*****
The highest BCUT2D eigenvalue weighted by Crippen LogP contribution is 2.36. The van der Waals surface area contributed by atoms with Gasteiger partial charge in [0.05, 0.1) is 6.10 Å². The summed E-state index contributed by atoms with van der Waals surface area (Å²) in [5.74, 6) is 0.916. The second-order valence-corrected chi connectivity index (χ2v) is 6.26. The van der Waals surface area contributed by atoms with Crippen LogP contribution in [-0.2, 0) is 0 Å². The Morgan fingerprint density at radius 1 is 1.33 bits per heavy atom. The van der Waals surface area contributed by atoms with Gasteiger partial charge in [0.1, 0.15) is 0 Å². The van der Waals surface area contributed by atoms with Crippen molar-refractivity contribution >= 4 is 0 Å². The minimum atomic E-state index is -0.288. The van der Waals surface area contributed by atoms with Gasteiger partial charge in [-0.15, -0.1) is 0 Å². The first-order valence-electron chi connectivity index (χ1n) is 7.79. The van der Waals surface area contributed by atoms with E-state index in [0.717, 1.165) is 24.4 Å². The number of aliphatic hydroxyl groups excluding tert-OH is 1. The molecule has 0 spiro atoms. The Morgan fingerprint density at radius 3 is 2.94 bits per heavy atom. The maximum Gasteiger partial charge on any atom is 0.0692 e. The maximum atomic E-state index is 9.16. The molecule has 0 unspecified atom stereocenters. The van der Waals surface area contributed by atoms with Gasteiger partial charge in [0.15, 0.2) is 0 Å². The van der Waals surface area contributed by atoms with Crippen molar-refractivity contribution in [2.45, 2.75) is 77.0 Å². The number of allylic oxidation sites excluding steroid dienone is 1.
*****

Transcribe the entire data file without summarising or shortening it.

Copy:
The highest BCUT2D eigenvalue weighted by Crippen LogP contribution is 2.36. The van der Waals surface area contributed by atoms with Gasteiger partial charge in [0.05, 0.1) is 6.10 Å². The summed E-state index contributed by atoms with van der Waals surface area (Å²) in [5.74, 6) is 0.916. The second-order valence-corrected chi connectivity index (χ2v) is 6.26. The van der Waals surface area contributed by atoms with Crippen LogP contribution in [-0.2, 0) is 0 Å². The Morgan fingerprint density at radius 1 is 1.33 bits per heavy atom. The van der Waals surface area contributed by atoms with Gasteiger partial charge in [0.1, 0.15) is 0 Å². The van der Waals surface area contributed by atoms with Crippen molar-refractivity contribution >= 4 is 0 Å². The minimum atomic E-state index is -0.288. The van der Waals surface area contributed by atoms with Gasteiger partial charge in [-0.15, -0.1) is 0 Å². The first-order valence-electron chi connectivity index (χ1n) is 7.79. The van der Waals surface area contributed by atoms with E-state index in [0.717, 1.165) is 24.4 Å². The number of aliphatic hydroxyl groups excluding tert-OH is 1. The molecule has 0 spiro atoms. The Morgan fingerprint density at radius 3 is 2.94 bits per heavy atom. The maximum Gasteiger partial charge on any atom is 0.0692 e. The maximum atomic E-state index is 9.16. The molecule has 0 unspecified atom stereocenters. The van der Waals surface area contributed by atoms with Gasteiger partial charge in [0.15, 0.2) is 0 Å². The van der Waals surface area contributed by atoms with Crippen molar-refractivity contribution in [2.45, 2.75) is 77.0 Å². The number of allylic oxidation sites excluding steroid dienone is 1.